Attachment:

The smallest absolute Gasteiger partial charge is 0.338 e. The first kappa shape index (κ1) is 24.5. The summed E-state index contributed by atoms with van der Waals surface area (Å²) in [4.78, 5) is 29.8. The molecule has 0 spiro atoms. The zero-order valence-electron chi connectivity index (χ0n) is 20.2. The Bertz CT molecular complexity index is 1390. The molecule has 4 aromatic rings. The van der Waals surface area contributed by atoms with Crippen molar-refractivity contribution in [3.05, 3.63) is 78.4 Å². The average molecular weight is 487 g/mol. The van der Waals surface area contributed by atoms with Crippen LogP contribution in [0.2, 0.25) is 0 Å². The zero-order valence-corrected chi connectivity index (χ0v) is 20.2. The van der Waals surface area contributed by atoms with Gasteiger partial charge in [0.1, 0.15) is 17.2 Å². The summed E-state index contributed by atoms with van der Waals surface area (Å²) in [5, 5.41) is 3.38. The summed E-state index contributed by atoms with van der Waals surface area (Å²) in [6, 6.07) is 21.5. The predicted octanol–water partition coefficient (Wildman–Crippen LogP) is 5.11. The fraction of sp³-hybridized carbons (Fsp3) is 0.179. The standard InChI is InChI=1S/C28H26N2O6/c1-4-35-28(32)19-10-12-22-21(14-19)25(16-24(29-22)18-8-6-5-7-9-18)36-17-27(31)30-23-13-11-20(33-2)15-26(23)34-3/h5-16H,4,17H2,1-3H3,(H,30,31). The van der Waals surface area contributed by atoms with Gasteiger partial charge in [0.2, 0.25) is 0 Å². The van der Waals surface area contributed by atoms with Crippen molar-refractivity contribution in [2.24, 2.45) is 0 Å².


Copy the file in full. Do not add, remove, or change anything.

The smallest absolute Gasteiger partial charge is 0.338 e. The first kappa shape index (κ1) is 24.5. The summed E-state index contributed by atoms with van der Waals surface area (Å²) in [4.78, 5) is 29.8. The molecule has 0 spiro atoms. The zero-order valence-electron chi connectivity index (χ0n) is 20.2. The Bertz CT molecular complexity index is 1390. The molecule has 4 aromatic rings. The van der Waals surface area contributed by atoms with Crippen molar-refractivity contribution in [3.05, 3.63) is 78.4 Å². The average molecular weight is 487 g/mol. The van der Waals surface area contributed by atoms with Crippen LogP contribution in [0.2, 0.25) is 0 Å². The zero-order valence-corrected chi connectivity index (χ0v) is 20.2. The van der Waals surface area contributed by atoms with Gasteiger partial charge in [0.1, 0.15) is 17.2 Å². The summed E-state index contributed by atoms with van der Waals surface area (Å²) in [5, 5.41) is 3.38. The summed E-state index contributed by atoms with van der Waals surface area (Å²) in [6, 6.07) is 21.5. The predicted octanol–water partition coefficient (Wildman–Crippen LogP) is 5.11. The fraction of sp³-hybridized carbons (Fsp3) is 0.179. The standard InChI is InChI=1S/C28H26N2O6/c1-4-35-28(32)19-10-12-22-21(14-19)25(16-24(29-22)18-8-6-5-7-9-18)36-17-27(31)30-23-13-11-20(33-2)15-26(23)34-3/h5-16H,4,17H2,1-3H3,(H,30,31). The van der Waals surface area contributed by atoms with Gasteiger partial charge in [0.2, 0.25) is 0 Å². The van der Waals surface area contributed by atoms with Crippen molar-refractivity contribution in [2.24, 2.45) is 0 Å².